Hearing a writer read his own work can lead not only to new ways of understanding the material, but also to a different level of empathy. I am so delighted to be able to present a sample of Jonathan Lerner’s new novel, Alex Underground, in this way. You can both read a sample from this non-fiction novel and listen to the author read it. Lerner takes us on a journey that is both physical (to Havana) and self-revelatory in his tale of leaving the Weather Underground at the end of the 1960s.
This is a fragile and dangerous time for Lerner’s Alex, much like the materials that Arte Provera artist Jannis Kounellis has used for a lifetime. His current installation in London, his first since 1982, inhabits the vast underground space of Ambika P3, a former concrete testing plant hall (the concrete for the Chunnel was tested there). Critic Floriana Piqué guides us through the labyrinth of this artist’s work, which has often taken place in large spaces, contrasting high drama with the modest means used to create it in ways that address the metaphysical oppositions of life and death.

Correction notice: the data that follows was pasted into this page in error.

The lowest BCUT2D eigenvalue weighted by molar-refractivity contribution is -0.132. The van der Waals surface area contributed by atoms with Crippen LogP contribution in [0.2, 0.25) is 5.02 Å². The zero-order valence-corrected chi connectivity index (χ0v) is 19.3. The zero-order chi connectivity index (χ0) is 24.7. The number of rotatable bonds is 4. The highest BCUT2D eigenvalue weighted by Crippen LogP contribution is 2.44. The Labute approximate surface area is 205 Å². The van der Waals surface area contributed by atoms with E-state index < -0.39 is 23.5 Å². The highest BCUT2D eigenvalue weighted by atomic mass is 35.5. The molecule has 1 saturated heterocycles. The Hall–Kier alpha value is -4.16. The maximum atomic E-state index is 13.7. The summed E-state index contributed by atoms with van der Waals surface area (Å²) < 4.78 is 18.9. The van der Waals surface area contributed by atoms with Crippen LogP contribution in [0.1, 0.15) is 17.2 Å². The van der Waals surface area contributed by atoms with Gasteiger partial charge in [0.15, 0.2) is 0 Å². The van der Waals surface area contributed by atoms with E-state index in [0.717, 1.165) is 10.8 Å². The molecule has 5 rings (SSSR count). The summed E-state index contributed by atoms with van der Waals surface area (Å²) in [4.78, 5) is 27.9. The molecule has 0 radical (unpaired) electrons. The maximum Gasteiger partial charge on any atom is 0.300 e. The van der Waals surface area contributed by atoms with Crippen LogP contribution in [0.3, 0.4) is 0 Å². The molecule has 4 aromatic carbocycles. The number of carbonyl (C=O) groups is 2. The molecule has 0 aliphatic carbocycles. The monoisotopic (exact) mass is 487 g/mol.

Sylvie Fortin, who just curated the Québec City biennial, Manif d'art 5, which is tagged with the rather unusual title of “Catastrophe? Quelle catastrophe!” might have included Kounellis. Or would she? Fortin, who is currently Editor-in-Chief of Art Papers Magazine, curates with humor and politics walking hand-in-hand. She gives us the insider’s view of her biennial and her home province of Québec. Perhaps you can go home again.
All my best,
Photos above, clockwise from upper left: Jonathan Lerner; Jannis Kounellis, Untitled, 2010, © Manolis Baboussis. Courtesy: Sprovieri Gallery, London; Manif D'Art 2010.
Deanna Sirlin is an artist and writer living outside of Atlanta, GA and Editor-in-Chief of The Art Section.